“Tell people to watch this film before they die!”
Those were Ricky Gervais’ final words at the conclusion of our conversation that was meant to be about his new flick, “David Brent: Life on the Road,” a spinoff from his 2001 BBC series “The Office.”
As with so much these days, however, bigger issues took hold.
“I wasn’t political six months ago, and now there’s nothing else in the world but politics,” the Brit, 55, admitted. “I honestly haven’t felt this way since I was 16 and wearing Che Guevara T-shirts, and protesting against nuclear weapons.”
Even talk about the film’s title character instantly circles back to Trump’s America and the world of post-truth.
The buffoonish Brent of the TV series appears softened in the feature film, possibly because of the new reality in which he and we inhabit.
“The world has changed, it’s harsher,” Gervais says. “The bullies are out now, they’re ruling. Compassion is a weakness. ... The more people shout that something’s true, it becomes true. ... It’s like there is a new pride in bullying. And it’s odd.”
The star manages to discuss these perils of the world with an uncanny mix of despair and bemusement, with his signature cackle thrown around to lift what could, in another circumstance, be a rather bleak exchange.
It’s subject matter he says won’t crop up too much in his upcoming stand-up tour, “Humanity,” his first in seven years.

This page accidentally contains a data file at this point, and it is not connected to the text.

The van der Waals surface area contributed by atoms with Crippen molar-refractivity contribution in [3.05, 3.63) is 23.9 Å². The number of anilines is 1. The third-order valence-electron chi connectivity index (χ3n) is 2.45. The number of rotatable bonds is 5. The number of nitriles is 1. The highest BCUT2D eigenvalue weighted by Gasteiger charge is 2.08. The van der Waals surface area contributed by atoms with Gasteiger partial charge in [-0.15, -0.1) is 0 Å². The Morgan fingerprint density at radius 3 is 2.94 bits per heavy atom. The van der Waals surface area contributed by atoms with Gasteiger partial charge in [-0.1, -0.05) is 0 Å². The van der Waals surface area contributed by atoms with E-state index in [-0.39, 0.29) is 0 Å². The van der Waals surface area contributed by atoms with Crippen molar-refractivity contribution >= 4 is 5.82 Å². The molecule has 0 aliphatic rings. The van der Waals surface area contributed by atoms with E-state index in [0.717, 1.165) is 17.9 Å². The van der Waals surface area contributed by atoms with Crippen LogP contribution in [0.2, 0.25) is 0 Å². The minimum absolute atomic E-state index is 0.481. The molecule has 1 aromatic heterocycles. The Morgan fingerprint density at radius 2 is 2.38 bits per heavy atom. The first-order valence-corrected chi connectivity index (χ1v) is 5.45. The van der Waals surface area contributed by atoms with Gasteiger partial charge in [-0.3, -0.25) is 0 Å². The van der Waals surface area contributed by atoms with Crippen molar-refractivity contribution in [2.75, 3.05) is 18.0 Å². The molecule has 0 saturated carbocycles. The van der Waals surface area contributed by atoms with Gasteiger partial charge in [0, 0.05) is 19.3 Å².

“I have a voice, I mention it,” he says. “But I keep it nonpolitical because, you know, I’ve always thought funny shouldn’t be political. ... It’s an intellectual pursuit, and as soon as you come down on one side, you’re rallying, you know? ... [The show] is angry in a different way ... I suppose the joke is me playing on that ranting about the world from a most privileged position.”
The show will make a stop in New York in May, a city he says is “possibly my favorite place in the world.”
Though based in London, he and author Jane Fallon, his girlfriend of more than 30 years, own an apartment on the Upper East Side, close to Central Park.
“We walk to the park maybe twice a day to cuddle other people’s dogs,” Gervais says. “It’s lovely. Jane said the best thing about me being famous, is that I can just go up to dogs ... [and their owners] go, ‘Oh, he’s not mental, he’s off the telly.’”
For a man with such a sharp focus on the world’s troubling realities — he’s a passionate animal welfare activist and proud advocate for science — the star is comfortingly optimistic that we’re all going to be OK.
“I’m hoping this is a blip, that the truth will out, you know? I think facts will win in the end,” he says. “I think it’s a wake-up call, really.”